RUMFORD — The River Valley Healthy Communities Coalition celebrated Earth Day on Wednesday by speaking about recycling during their monthly networking meeting at the Region 9 School of Applied Technology.

Executive Director Patricia Duguay spoke to a small group of coalition members about ways they could improve recycling in their workplaces and homes.

Duguay started the meeting by asking those in attendance what they were planning on doing for Earth Day.

RVHCC member Barbara Rajaniemi said that she was planning to walk more rather than use her car to “reduce my carbon footprint,” while Randall Smith, owner of Ink Plaza on Congress Street in Rumford, said that he was planning on setting up a recycling box at the entrance to his store.

After everyone had a chance to speak, Duguay began explaining ways for people to recycle in their workplace.

“About a quarter of the trash we can throw away is actual trash,” Duguay said. “The rest of it can be recycled. However, a lot of it gets mingled in with the trash. Recycling has a huge impact and requires little effort.”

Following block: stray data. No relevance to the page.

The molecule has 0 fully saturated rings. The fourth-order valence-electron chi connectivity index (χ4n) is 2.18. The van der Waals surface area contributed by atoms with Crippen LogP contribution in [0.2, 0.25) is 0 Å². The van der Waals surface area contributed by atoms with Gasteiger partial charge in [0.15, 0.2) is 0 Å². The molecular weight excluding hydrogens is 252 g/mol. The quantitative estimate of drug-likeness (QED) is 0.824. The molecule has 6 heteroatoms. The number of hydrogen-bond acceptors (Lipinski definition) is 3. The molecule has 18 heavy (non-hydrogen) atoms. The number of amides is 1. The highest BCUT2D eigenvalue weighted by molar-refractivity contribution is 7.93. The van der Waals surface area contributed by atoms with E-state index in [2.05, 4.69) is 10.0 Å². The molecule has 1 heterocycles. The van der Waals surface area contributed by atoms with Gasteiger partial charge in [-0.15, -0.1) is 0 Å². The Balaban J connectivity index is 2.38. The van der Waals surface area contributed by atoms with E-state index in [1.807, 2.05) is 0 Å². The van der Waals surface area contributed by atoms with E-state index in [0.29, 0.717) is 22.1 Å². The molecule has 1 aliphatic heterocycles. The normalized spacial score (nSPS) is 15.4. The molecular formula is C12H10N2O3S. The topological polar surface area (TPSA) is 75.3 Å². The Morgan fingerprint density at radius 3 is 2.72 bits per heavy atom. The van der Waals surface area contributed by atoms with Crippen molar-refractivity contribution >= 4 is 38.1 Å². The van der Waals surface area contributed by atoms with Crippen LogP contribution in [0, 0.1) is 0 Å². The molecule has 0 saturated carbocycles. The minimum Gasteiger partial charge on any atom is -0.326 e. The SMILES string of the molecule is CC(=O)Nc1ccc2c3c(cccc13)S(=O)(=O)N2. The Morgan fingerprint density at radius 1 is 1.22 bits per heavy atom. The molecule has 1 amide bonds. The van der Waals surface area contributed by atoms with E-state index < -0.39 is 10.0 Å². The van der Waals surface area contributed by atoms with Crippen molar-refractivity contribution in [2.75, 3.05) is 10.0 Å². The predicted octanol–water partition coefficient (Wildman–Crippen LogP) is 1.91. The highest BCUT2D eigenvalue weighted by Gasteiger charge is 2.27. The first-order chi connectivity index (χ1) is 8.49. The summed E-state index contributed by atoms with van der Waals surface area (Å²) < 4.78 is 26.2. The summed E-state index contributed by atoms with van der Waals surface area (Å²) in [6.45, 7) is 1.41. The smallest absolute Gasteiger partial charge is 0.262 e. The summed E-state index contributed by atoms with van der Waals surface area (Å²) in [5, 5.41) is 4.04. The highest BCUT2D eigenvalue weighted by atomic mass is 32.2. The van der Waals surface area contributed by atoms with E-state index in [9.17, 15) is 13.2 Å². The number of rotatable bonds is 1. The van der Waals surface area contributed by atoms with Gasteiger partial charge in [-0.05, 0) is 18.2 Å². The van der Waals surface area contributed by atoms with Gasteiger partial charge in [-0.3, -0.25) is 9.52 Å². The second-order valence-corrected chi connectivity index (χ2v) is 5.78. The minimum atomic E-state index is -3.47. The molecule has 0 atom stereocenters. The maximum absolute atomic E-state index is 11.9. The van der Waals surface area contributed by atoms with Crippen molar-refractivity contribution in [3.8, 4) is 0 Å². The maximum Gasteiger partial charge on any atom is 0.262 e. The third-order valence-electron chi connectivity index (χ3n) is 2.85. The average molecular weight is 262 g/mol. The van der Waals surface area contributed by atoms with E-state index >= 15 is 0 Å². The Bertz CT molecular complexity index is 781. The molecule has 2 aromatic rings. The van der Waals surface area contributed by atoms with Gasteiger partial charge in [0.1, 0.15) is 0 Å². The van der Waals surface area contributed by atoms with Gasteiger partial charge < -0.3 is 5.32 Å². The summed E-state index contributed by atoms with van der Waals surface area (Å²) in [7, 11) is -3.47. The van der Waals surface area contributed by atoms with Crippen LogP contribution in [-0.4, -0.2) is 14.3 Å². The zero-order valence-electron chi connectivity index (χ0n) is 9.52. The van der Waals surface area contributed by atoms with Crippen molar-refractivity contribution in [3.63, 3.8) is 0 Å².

Duguay said that recycling paper is the “easiest” way to recycle, since you’re not required to separate the paper by color or size.

“You can just put all types of paper into one bin, without sorting, which is a huge help,” Duguay said. “That’s what a lot of offices do right now.”

She added that offices can go a step farther by placing recycling bins next to specific areas in the office.

“Let’s say that your office has a printer that a lot of people use,” Duguay said. “It’s important to place recycling bins wherever you have a lot of activity. That way, it doesn’t get mixed up with regular trash.”

Duguay pointed out that recycling one ton of paper saves 4,100 kilowatts of energy, which is enough to power the average home for six months.

“I know that, for some offices, it’s difficult to clean out their plastic bottles because they don’t have a kitchen or a sink to use,” Duguay said. “However, the paper is something that everyone can do.”


Near the end of the meeting, Duguay shared numbers from the Northern Oxford Regional Solid Waste and Recycling Center, which serves Byron, Dixfield, Mexico, Roxbury and Rumford.

“According to last year’s numbers, we collected 9,366 tons of trash, which resulted in a cost of $486,305 to the people in those towns,” Duguay said. “We ended up collecting 938 tons of recycled items, which brought in $102,640. We’re fortunate that we haven’t had to increase our rates once in the last nine years. However, the numbers say we’re recycling at a 10 percent rate, when we could be at 50.”

Duguay suggested that people recycle as often as they can at home.

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